Note from the editor: We encourage you to share this article with the parents in your ministry as you encourage them in the wonder of God!
As I have been walking through life these past months, I have been reminded daily how much God loves us—He wants a relationship with each of us and our families.
If, like my family, you spent an extended time together at the beginning of the pandemic, it likely resulted in one of two things. Maybe it caused resentment because you had to spend more time together. Or maybe it brought joy—the opportunity to spend significant time together was like a gift you received.
A Needed Disruption
If I’m honest, my initial thoughts were those of frustration because of the disruption to my work productivity. I missed the routine I was so used to. But this made way for something that I had forgotten, and I was reminded of something that God wanted for me, my family … and you! You see, sometimes we need a disruption to remind us of what our priorities are and need to be.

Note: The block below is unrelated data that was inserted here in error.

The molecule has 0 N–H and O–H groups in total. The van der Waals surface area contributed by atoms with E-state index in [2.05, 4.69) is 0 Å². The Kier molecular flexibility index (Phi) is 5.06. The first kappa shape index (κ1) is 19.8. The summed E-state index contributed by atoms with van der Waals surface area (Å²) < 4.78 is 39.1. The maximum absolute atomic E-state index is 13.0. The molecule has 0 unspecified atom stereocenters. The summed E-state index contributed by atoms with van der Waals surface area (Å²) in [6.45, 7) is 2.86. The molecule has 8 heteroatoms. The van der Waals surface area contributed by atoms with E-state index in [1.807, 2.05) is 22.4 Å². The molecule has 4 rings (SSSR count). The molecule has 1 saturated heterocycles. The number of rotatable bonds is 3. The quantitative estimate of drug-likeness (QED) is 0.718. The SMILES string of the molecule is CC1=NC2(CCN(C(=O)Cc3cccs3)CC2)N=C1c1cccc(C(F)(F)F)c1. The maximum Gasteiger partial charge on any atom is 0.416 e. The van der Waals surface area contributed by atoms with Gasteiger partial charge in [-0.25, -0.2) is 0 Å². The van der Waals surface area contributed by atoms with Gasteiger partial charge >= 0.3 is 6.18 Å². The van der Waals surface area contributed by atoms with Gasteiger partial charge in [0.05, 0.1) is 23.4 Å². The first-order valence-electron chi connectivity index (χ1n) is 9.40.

Even though I work in vocational ministry, I needed to be reminded of this. I was directed back to this passage from Ephesians 1:5-6: “God destined us to be his adopted children through Jesus Christ because of his love. This was according to his goodwill and plan and to honor his glorious grace that he has given to us freely through the Son whom he loves.”
Opportunity for Transformation